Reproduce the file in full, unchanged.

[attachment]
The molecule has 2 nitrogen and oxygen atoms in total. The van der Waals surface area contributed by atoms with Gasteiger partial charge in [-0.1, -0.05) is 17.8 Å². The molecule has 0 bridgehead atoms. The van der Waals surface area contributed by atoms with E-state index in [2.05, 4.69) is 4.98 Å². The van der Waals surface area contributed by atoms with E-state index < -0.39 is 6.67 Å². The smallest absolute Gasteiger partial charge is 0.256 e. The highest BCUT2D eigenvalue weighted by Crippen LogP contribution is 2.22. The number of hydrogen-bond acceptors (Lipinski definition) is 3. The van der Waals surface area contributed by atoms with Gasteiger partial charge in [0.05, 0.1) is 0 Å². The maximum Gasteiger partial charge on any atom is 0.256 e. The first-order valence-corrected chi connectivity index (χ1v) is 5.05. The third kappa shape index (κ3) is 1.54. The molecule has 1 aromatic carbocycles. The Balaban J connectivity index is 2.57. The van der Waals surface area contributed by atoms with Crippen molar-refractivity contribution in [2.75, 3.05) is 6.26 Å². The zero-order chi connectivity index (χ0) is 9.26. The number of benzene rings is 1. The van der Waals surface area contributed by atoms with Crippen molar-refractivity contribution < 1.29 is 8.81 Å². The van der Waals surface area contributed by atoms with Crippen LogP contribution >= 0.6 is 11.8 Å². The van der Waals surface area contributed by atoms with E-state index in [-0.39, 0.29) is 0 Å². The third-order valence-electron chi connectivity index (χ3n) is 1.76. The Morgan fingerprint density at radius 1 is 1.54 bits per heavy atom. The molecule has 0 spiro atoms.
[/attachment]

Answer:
The molecule has 2 nitrogen and oxygen atoms in total. The van der Waals surface area contributed by atoms with Gasteiger partial charge in [-0.1, -0.05) is 17.8 Å². The molecule has 0 bridgehead atoms. The van der Waals surface area contributed by atoms with E-state index in [2.05, 4.69) is 4.98 Å². The van der Waals surface area contributed by atoms with E-state index < -0.39 is 6.67 Å². The smallest absolute Gasteiger partial charge is 0.256 e. The highest BCUT2D eigenvalue weighted by Crippen LogP contribution is 2.22. The number of hydrogen-bond acceptors (Lipinski definition) is 3. The van der Waals surface area contributed by atoms with Gasteiger partial charge in [0.05, 0.1) is 0 Å². The maximum Gasteiger partial charge on any atom is 0.256 e. The first-order valence-corrected chi connectivity index (χ1v) is 5.05. The third kappa shape index (κ3) is 1.54. The molecule has 1 aromatic carbocycles. The Balaban J connectivity index is 2.57. The van der Waals surface area contributed by atoms with Crippen molar-refractivity contribution in [2.75, 3.05) is 6.26 Å². The zero-order chi connectivity index (χ0) is 9.26. The number of benzene rings is 1. The van der Waals surface area contributed by atoms with Crippen molar-refractivity contribution < 1.29 is 8.81 Å². The van der Waals surface area contributed by atoms with Crippen LogP contribution >= 0.6 is 11.8 Å². The van der Waals surface area contributed by atoms with E-state index in [-0.39, 0.29) is 0 Å². The third-order valence-electron chi connectivity index (χ3n) is 1.76. The Morgan fingerprint density at radius 1 is 1.54 bits per heavy atom. The molecule has 0 spiro atoms.